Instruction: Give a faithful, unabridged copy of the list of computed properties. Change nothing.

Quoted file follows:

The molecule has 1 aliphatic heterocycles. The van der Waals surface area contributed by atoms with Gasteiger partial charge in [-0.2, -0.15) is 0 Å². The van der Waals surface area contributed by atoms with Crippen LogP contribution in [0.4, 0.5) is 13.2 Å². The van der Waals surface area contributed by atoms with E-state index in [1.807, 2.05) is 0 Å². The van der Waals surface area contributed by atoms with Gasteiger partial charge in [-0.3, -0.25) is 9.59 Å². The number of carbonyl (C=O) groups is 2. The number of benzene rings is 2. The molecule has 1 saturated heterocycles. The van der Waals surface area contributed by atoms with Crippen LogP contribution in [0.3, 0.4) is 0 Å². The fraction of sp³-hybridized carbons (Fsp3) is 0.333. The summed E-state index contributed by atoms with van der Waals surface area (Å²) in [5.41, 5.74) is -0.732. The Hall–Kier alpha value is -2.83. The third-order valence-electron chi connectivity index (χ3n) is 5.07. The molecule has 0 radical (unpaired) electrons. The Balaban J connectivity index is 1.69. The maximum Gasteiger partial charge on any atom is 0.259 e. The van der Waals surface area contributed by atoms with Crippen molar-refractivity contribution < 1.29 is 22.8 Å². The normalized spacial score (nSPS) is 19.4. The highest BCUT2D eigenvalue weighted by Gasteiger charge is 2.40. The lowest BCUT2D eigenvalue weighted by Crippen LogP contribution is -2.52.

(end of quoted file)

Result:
The molecule has 1 aliphatic heterocycles. The van der Waals surface area contributed by atoms with Gasteiger partial charge in [-0.2, -0.15) is 0 Å². The van der Waals surface area contributed by atoms with Crippen LogP contribution in [0.4, 0.5) is 13.2 Å². The van der Waals surface area contributed by atoms with E-state index in [1.807, 2.05) is 0 Å². The van der Waals surface area contributed by atoms with Gasteiger partial charge in [-0.3, -0.25) is 9.59 Å². The number of carbonyl (C=O) groups is 2. The number of benzene rings is 2. The molecule has 1 saturated heterocycles. The van der Waals surface area contributed by atoms with Crippen LogP contribution in [0.3, 0.4) is 0 Å². The fraction of sp³-hybridized carbons (Fsp3) is 0.333. The summed E-state index contributed by atoms with van der Waals surface area (Å²) in [5.41, 5.74) is -0.732. The Hall–Kier alpha value is -2.83. The third-order valence-electron chi connectivity index (χ3n) is 5.07. The molecule has 0 radical (unpaired) electrons. The Balaban J connectivity index is 1.69. The maximum Gasteiger partial charge on any atom is 0.259 e. The van der Waals surface area contributed by atoms with Crippen molar-refractivity contribution < 1.29 is 22.8 Å². The normalized spacial score (nSPS) is 19.4. The highest BCUT2D eigenvalue weighted by Gasteiger charge is 2.40. The lowest BCUT2D eigenvalue weighted by Crippen LogP contribution is -2.52.